The 'Going' Rate Costs PlentyI am a 31-year-old journeyman plumber, currently licensed in two states. I read your magazine every month, and always enjoy your features on innovative companies, as well as Frank Blau's columns. I think part of my problem has to do with what Frank wrote about the going rate ("Who Pays The Price For The Going Rate?" April 2001).
I have no insurance, no benefits and, I'm beginning to think, no future in the trade. I have been in plumbing for almost 12 years. I have run five commercial projects at the same time in two different states and still can only hope to break $30,000 for the year.
I am well-versed in service work, but the pay was even worse at the service companies I've worked for. Needless to say, it has become quite depressing. I am currently looking to relocate, so if any of those innovative companies you are always writing about need a good plumber, tell them I know one.
Name Withheld Upon Request
Editor's Note: Our letter writer is currently in Arkansas, and is considering relocating to Texas. If any employer's would like to get in touch, forward your responses to SSmithPM@aol.com. We'll pass any news on.
Make That 'Pink-Collar' TradeI am the first female master plumber in the cities of Scranton and Wilkes-Barre, Pa. I have enjoyed reading your magazine for quite some time now and was so happy when you finally started adding stories about women in the trades.
I must say it has been a tough 15 years, but with help from many great men, I am where I am today. There are a number of us with similar and, I am sure, different stories on why and how we got into this field. It has by no means been an easy task for me but I loved every step of the way.
Last May, I decided that maybe it was my time to go out on my own and it truly has been my time. I am a 34-year-old mother of three, and I am also married to a plumber who, you will understand, will not work for me. That's OK though.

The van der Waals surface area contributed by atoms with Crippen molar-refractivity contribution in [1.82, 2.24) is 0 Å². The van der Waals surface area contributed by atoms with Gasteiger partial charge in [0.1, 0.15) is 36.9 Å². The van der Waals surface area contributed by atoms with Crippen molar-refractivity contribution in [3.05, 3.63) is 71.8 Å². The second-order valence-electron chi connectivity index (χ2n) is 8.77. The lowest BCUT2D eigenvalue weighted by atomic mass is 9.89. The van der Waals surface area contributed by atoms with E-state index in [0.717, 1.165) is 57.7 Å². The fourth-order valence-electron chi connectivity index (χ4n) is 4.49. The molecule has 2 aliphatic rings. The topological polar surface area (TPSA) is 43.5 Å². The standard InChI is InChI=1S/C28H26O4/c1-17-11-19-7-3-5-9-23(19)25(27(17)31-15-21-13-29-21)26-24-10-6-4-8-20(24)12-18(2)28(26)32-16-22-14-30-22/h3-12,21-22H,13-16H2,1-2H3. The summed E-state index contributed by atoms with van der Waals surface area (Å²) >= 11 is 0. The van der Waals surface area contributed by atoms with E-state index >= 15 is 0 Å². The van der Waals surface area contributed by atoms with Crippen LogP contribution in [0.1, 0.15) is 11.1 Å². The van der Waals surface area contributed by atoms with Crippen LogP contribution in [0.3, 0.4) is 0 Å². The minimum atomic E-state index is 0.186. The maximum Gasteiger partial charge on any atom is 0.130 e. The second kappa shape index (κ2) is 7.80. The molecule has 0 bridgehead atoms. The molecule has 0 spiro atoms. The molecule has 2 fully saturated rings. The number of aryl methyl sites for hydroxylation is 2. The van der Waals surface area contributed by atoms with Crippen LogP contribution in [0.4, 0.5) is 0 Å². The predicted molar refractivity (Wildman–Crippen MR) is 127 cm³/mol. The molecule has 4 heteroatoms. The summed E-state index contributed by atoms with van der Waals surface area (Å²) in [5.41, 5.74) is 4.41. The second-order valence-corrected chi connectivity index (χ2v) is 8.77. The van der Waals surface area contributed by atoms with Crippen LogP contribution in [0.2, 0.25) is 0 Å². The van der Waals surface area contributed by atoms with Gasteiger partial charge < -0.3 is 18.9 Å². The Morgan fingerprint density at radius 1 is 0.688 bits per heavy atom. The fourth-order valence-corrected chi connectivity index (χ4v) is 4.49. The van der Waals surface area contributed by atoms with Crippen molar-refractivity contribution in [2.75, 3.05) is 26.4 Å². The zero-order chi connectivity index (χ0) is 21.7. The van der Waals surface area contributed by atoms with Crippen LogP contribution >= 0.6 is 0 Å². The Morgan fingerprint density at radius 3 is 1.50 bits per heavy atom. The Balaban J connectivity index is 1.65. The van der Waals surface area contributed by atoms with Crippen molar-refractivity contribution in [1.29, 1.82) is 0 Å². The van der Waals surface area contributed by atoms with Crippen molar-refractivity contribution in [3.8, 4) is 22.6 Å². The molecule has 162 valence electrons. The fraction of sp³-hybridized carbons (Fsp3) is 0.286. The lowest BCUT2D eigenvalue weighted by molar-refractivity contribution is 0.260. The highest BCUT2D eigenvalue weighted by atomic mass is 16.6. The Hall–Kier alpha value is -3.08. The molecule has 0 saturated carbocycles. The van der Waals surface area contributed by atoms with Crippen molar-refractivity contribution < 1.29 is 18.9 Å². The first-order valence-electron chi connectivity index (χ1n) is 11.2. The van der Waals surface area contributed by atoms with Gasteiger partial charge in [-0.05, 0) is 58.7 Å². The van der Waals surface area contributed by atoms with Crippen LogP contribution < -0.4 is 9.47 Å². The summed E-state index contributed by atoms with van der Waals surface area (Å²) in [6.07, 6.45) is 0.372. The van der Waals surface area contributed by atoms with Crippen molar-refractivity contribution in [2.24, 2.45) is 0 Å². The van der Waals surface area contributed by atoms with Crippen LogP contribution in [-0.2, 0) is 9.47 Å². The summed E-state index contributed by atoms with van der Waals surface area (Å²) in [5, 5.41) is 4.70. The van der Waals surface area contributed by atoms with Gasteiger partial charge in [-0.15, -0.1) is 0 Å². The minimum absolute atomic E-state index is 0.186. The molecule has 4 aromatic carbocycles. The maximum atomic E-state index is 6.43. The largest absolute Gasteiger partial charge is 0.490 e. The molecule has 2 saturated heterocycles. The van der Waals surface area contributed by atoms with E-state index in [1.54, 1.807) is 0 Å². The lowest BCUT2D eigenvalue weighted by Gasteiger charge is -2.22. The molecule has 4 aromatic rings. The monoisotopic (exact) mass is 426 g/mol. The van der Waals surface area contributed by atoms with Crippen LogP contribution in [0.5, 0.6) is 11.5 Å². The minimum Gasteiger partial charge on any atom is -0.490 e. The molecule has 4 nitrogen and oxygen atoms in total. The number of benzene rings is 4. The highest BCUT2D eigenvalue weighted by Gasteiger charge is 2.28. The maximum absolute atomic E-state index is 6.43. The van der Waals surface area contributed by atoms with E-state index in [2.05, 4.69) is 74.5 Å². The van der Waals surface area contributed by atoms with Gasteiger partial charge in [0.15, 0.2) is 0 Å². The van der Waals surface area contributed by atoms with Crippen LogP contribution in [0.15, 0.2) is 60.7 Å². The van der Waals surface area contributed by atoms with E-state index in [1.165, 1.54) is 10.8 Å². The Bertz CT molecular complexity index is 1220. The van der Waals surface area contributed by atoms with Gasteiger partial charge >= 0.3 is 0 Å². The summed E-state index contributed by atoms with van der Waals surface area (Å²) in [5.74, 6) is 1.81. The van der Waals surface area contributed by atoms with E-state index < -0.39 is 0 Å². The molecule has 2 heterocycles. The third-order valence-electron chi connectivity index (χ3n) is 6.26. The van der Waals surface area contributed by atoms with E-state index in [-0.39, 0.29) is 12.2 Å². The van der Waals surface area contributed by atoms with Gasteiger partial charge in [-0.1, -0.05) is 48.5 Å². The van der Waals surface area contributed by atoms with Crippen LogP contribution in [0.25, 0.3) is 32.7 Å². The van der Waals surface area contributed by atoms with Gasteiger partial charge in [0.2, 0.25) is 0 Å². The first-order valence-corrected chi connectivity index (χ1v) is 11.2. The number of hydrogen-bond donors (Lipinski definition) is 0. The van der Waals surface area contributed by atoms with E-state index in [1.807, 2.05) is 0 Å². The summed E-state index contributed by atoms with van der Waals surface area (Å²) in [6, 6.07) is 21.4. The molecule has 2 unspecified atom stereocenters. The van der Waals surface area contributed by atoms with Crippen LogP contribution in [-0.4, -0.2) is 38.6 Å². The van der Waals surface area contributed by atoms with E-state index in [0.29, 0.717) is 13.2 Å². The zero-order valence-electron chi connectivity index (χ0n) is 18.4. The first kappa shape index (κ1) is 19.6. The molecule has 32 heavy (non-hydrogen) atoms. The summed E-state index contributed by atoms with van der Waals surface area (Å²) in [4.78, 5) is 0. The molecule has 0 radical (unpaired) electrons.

In the meantime, maybe we could all get some insight from women who wear hard hats (mine is pink).
Plumbing By Melanie Inc.
You Can Afford ItI would like to respond to Ellen Rohr's column about how to stop making excuses ("Get Over It," May 2001). In particular, I'd like to give some advice to those who use the "I Can't Afford It" excuse.
Flat rate pricing is the key to your success. It is not hard to change over, and it is not expensive. If you have a computer, finding your overhead is easy. I recommend the program "Quicken." It does us justice. All you have to do is input all of your expenses and income. You sort it when you type it in, and you can get reports that will help you find out what it costs you per hour to do business.
Once you know what it costs you to do business, then you take that number, add in the cost of material, and then your percent markup and start making money so you can buy new vehicles, tools, hire help, etc.
Being the lowest priced serviceman on the market may help you save some customers, but is that worth not making money for yourself? Isn't that why you are in business in the first place? Once you know exactly how much it costs you to do business, you know that you have to charge "X" amount of dollars just to break even.